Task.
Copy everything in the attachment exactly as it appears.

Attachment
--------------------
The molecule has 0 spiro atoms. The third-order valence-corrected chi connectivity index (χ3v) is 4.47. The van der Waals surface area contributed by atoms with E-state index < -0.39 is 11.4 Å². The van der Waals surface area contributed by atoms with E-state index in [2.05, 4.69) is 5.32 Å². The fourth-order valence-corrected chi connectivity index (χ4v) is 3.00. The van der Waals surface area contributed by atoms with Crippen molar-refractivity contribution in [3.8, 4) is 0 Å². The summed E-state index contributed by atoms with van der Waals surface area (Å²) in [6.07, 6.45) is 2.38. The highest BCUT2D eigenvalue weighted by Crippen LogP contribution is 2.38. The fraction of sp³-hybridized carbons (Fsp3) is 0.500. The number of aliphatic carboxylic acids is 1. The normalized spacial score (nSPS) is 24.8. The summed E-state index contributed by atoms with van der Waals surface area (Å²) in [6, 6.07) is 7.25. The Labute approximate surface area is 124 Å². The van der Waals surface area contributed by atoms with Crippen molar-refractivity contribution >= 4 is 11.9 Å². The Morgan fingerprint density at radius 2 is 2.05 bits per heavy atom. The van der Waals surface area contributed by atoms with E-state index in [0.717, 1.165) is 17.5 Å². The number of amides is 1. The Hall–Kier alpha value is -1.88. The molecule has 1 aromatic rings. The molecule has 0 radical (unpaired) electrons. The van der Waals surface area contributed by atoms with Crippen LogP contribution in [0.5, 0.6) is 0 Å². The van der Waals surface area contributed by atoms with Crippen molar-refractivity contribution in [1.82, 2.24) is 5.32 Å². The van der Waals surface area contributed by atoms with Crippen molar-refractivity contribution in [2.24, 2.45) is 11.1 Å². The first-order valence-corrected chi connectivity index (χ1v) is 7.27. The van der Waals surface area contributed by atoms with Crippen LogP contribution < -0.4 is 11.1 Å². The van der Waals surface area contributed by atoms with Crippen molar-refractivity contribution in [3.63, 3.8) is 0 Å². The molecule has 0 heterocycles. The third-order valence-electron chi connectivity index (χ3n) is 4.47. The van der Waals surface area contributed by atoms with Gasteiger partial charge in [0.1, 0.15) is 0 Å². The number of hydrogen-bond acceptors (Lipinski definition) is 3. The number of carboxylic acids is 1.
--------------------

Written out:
The molecule has 0 spiro atoms. The third-order valence-corrected chi connectivity index (χ3v) is 4.47. The van der Waals surface area contributed by atoms with E-state index < -0.39 is 11.4 Å². The van der Waals surface area contributed by atoms with E-state index in [2.05, 4.69) is 5.32 Å². The fourth-order valence-corrected chi connectivity index (χ4v) is 3.00. The van der Waals surface area contributed by atoms with Crippen molar-refractivity contribution in [3.8, 4) is 0 Å². The summed E-state index contributed by atoms with van der Waals surface area (Å²) in [6.07, 6.45) is 2.38. The highest BCUT2D eigenvalue weighted by Crippen LogP contribution is 2.38. The fraction of sp³-hybridized carbons (Fsp3) is 0.500. The number of aliphatic carboxylic acids is 1. The normalized spacial score (nSPS) is 24.8. The summed E-state index contributed by atoms with van der Waals surface area (Å²) in [6, 6.07) is 7.25. The Labute approximate surface area is 124 Å². The van der Waals surface area contributed by atoms with Crippen molar-refractivity contribution >= 4 is 11.9 Å². The Morgan fingerprint density at radius 2 is 2.05 bits per heavy atom. The van der Waals surface area contributed by atoms with E-state index in [0.717, 1.165) is 17.5 Å². The number of amides is 1. The Hall–Kier alpha value is -1.88. The molecule has 1 aromatic rings. The molecule has 0 radical (unpaired) electrons. The van der Waals surface area contributed by atoms with Crippen LogP contribution in [0.5, 0.6) is 0 Å². The van der Waals surface area contributed by atoms with Crippen molar-refractivity contribution in [1.82, 2.24) is 5.32 Å². The van der Waals surface area contributed by atoms with Crippen molar-refractivity contribution in [2.24, 2.45) is 11.1 Å². The first-order valence-corrected chi connectivity index (χ1v) is 7.27. The van der Waals surface area contributed by atoms with Crippen LogP contribution < -0.4 is 11.1 Å². The van der Waals surface area contributed by atoms with Crippen molar-refractivity contribution in [3.63, 3.8) is 0 Å². The molecule has 0 heterocycles. The third-order valence-electron chi connectivity index (χ3n) is 4.47. The van der Waals surface area contributed by atoms with Gasteiger partial charge in [0.1, 0.15) is 0 Å². The number of hydrogen-bond acceptors (Lipinski definition) is 3. The number of carboxylic acids is 1.